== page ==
Do You Live With A Passive Aggressive Partner?

By Alan Howard

If you live with a passive aggressive partner, I really do understand your pain, as I have been the one causing that same pain in others over the years. Only recently have I begun to understand the effect my passive aggression has been having on other people.

One of the really amazing dynamics of relationships is that people are attracted to their opposites, those who balance them. This dynamic works in mysterious ways, and often without the participants’ knowledge or understanding. So a lazy woman might be with a hard working man, or a quiet man will be with a talkative woman, or a man who resents taking orders will be with a woman who gives orders…

Passive aggression (PA) goes back to childhood, and is a result of controlling and abusive parents who prevented the expression of negative emotions in the child. The child grows up learning that expressing emotions is a punishable offence, and so they don’t. However, they have a feeling of helplessness and anger about their situation, but with no control over it or any authority to do something about it. So they end up becoming the ‘rebellious teenager’, who agrees to doing what they’re told, but finds ways of sabotaging it in order to establish their own sense of control with the situation.

Partners of PAs often have a strong tendency to take on more responsibility in their lives. It’s because of this trait that the PA is attracted to them – they feel they can relax while their partner does all the work. Ironically, it’s also the cause of conflict which results in PA behaviour.

When the more responsible partner feels like they’re doing all the work, they end up asking more from the PA because they feel the PA isn’t keeping up their share of responsibilities. And so, when they ask more, the PA sees them as becoming more demanding, which triggers off the PA behaviour, which in turn triggers more demands.

Partners of PAs are generally hard workers, responsible volunteers, and contributors to society in some way. At home they often take charge, but end up becoming furious at the PA partner for being unreliable and insensitive.

One of the best things you can do for a PA is to understand what they’re actually going through, and why. Treat them as if they are ill – because they are – and be kinder to them. Ask for them to give only what they’re willing to give, and be willing to accept that.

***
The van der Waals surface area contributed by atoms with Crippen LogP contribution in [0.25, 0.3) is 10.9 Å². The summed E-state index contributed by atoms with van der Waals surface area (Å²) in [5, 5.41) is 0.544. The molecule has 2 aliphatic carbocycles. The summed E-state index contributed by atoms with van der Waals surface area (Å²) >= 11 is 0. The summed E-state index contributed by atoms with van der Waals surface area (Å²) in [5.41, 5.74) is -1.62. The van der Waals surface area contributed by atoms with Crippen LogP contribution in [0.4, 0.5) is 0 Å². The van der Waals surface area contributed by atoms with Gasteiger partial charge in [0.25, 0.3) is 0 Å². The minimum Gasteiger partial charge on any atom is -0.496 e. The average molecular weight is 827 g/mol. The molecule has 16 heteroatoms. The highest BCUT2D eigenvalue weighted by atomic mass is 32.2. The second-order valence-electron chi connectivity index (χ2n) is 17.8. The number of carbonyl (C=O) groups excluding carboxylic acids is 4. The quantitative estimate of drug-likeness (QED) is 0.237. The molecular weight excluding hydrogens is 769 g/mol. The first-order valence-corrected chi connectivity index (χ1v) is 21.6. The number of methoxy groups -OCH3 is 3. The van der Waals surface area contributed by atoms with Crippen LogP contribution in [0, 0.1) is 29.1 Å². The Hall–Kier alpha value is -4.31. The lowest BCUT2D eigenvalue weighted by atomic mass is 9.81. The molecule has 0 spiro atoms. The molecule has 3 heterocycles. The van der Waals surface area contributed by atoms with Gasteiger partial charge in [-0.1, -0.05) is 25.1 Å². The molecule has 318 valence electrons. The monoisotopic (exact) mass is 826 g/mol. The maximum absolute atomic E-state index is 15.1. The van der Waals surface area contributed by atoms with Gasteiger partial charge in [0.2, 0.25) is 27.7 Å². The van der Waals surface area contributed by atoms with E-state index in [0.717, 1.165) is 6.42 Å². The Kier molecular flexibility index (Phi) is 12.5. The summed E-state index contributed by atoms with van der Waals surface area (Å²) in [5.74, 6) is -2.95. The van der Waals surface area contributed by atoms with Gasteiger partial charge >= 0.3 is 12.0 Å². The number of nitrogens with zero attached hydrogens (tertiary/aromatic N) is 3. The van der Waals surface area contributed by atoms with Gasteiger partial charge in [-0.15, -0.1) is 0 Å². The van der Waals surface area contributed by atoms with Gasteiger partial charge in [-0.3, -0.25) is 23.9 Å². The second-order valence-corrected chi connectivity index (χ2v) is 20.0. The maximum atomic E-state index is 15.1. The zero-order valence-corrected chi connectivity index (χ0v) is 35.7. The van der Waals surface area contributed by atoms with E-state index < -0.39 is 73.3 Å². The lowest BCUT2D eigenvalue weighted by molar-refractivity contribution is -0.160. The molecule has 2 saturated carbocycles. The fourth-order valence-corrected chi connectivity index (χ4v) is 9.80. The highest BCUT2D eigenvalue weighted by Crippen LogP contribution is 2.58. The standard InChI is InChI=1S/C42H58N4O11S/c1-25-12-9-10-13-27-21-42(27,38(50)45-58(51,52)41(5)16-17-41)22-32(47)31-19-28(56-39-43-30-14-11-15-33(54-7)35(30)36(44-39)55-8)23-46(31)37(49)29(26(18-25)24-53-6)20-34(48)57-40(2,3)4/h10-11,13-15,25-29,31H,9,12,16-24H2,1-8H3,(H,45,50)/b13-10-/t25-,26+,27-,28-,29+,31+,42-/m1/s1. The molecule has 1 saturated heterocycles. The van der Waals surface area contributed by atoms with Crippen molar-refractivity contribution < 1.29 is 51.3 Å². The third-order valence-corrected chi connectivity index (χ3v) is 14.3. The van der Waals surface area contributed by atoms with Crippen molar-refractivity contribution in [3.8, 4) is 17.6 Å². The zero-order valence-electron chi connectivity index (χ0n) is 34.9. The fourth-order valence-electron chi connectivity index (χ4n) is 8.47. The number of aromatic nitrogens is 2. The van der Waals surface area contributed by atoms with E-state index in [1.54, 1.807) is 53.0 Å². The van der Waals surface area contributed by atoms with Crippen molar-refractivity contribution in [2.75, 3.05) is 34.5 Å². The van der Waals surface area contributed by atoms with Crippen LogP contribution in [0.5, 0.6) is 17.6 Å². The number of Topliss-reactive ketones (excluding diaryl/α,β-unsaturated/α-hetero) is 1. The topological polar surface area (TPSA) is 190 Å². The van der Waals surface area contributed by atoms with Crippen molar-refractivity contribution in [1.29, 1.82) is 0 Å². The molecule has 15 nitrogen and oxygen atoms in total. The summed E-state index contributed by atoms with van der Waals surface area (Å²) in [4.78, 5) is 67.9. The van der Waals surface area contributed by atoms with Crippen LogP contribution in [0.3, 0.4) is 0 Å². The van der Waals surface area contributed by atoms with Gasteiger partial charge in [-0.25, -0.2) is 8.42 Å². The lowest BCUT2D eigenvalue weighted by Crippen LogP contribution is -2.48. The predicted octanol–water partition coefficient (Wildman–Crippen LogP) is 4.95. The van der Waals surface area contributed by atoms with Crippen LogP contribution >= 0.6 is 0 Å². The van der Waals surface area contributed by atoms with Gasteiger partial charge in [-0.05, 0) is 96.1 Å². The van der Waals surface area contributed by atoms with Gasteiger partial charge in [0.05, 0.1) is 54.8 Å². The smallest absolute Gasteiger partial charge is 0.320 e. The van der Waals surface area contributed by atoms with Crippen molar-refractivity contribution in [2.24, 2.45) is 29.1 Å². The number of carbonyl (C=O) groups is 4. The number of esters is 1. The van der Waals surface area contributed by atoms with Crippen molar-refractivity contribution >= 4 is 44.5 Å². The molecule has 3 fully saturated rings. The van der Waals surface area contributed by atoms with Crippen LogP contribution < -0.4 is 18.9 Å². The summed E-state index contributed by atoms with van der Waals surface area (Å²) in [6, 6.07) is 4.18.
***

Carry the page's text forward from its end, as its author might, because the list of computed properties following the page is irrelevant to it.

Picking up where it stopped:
At the same time, you can talk with them about the high standards that you are placing on yourself. Start to move away from those high standards and start lowering them. You’ll actually start to relax more as a result, even if it’s a hard thing to do less in your life. Find more hobbies or interests to take up your spare time. And, because your PA partner is an expert on doing less, they can help you find the balance in your own life.

Even more ironically, when you stop asking your PA partner to do more, and you start doing less yourself, they’ll feel less pressured. When less demands are being placed on them, they have nothing to be PA about, and it gives them space to be more loving.

The way my own partner and I have looked at this is to understand the balance that relationships bring to each other. She’s been able to understand that she demands a lot of herself and others, which had resulted in me feeling pressured to live up to her expectations of activity and responsibility, which triggered my own passive aggression.

I hate being pressured, or living under a cloud of high expectations, and yet I hadn’t learnt the art of assertive communication, and so I was unable to express my needs because of how I was punished as a child for expressing those needs….

When you can be less demanding about responsibilities, your partner will have less reason to be passive aggressive. When you can talk to them about how you want to change your habits and do less, they’ll be more open to helping you. They’re a master of ‘doing less’! When you can start to relate to each other more, you can encourage them to talk more about their feelings, and you can start to learn and understand the nature of their history. When they feel encouraged to open up and be more honest to you, they’ll also start to be more honest to themselves. When you can talk to them about how their own pain has affected you, they’ll begin to see things from your point of view because there’s less need for them to be defensive.

In order to create change, someone has to start the ball rolling.

Of course, you could just leave them as well, especially if it’s just too hard, and gone on for too long… But as long as there’s no violence, and you’re not being physically harmed, then it might just be worth staying. If you leave you will have missed out on the opportunity for both of you to grow from this experience.

Everyone has issues in their lives. Relationships help us acknowledge our issues and heal them. Relationships end because the issues either haven’t been acknowledged, or they certainly haven’t been healed. They’ll stay there to affect us in the next relationship…

If you have a passive aggressive partner, I wish you all the best with whatever you decide to do. I’m here to help along the way.

by Alan Howard

http://www.alanzeyes.com

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